The New Albany-Plain Local school board Monday night adopted next year's appropriations and a five-year forecast that shows a $12-million deficit in 2010.

The New Albany-Plain Local school board Monday night adopted next year's appropriations and a five-year forecast that shows a $12-million deficit in 2010.

The board unanimously approved annual appropriations and the update of the district's five-year forecast.

Total appropriations for the 2009 financial year total $74.4-million, with general-fund expenditures accounting for $57-million.

The five-year forecast shows the district's $12-million ending cash balance being eliminated by 2010.

District treasurer Brian Ramsay said he did not include the 24.4-mill levy in the forecast.

"There are no surprises," he said. "We are in deficit spending."

A 20.7-mill levy approved by voters in 2006 currently provides about 50 percent of the district's revenue and will stop collecting after December 2009. According to the forecast, the levy accounts for about $17.9-million.

The 24.4-mill continuing operating levy on next week's ballot would replace the 20.7-mill levy. If approved, it would begin collecting in January 2010. It is expected to generate about $21.7-million annually.

According to the forecast, the $45-million in revenue expected for the 2009 financial year will decrease to $37-million in 2010 and $28-million in 2011 if the 2006 voter-approved 20.7-mill levy stops collecting at the end of 2009 without a replacement of operating funds.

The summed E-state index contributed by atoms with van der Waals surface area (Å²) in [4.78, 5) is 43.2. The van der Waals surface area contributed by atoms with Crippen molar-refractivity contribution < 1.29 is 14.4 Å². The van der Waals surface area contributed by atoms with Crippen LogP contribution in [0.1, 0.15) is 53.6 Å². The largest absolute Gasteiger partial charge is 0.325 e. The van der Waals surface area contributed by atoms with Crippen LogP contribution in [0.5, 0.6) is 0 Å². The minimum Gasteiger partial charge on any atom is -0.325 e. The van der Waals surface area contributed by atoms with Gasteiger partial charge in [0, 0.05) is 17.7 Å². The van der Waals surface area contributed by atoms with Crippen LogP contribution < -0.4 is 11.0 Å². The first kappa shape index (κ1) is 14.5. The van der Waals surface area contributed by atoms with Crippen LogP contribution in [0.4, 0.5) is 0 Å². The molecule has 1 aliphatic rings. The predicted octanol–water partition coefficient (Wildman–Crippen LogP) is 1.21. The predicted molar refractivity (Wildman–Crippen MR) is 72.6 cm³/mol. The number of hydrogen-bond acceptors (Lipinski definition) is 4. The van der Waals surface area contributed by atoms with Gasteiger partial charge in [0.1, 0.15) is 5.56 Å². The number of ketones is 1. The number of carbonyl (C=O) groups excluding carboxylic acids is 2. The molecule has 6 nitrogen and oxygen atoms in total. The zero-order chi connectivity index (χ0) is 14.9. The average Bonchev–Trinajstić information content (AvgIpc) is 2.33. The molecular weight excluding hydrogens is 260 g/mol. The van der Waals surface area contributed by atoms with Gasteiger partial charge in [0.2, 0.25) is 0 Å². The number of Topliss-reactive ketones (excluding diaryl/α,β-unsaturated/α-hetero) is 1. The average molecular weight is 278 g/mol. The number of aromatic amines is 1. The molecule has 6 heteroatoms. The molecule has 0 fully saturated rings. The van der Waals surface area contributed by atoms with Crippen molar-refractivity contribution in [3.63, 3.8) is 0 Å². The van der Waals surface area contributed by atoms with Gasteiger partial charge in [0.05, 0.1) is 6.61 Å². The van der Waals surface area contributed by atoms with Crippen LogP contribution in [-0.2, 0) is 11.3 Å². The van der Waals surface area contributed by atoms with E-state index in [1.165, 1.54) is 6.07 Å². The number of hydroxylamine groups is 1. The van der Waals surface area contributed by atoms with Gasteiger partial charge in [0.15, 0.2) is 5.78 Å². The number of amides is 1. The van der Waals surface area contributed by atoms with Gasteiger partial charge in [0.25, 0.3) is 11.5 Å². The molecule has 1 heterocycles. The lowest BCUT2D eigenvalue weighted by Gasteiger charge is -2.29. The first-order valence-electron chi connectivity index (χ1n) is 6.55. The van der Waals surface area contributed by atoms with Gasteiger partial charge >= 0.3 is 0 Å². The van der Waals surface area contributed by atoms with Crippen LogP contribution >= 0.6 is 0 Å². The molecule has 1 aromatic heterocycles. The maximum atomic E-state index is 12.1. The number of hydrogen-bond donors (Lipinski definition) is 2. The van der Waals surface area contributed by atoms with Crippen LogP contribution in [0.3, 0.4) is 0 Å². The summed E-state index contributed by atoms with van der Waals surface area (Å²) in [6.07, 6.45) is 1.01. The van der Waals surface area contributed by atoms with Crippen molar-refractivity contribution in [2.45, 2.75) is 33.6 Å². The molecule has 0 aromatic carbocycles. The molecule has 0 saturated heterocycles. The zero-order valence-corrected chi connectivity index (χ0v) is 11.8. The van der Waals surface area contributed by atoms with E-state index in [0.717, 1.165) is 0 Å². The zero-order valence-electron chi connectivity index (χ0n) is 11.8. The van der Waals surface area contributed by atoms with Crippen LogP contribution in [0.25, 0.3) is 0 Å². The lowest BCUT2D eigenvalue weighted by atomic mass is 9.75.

The ending cash balance estimated for 2009 is $12.3-million. In 2010, it's expected to fall $51,000 into deficit spending. The deficit in 2011 is estimated to increase to $25-million and $56-million in 2012.

Ramsay said if next week's levy is passed, the five-year forecast will be changed during the May update.

"We're required to do (a five-year forecast) in October and May," he said.

In other matters, a resident asked board members about salary increases for Superintendent Steve Castle and the process for giving them. When Castle was given a three-year contract renewal in February, he was making $161,267.

Board member Peter Horvath said raises were given based on performance and talent.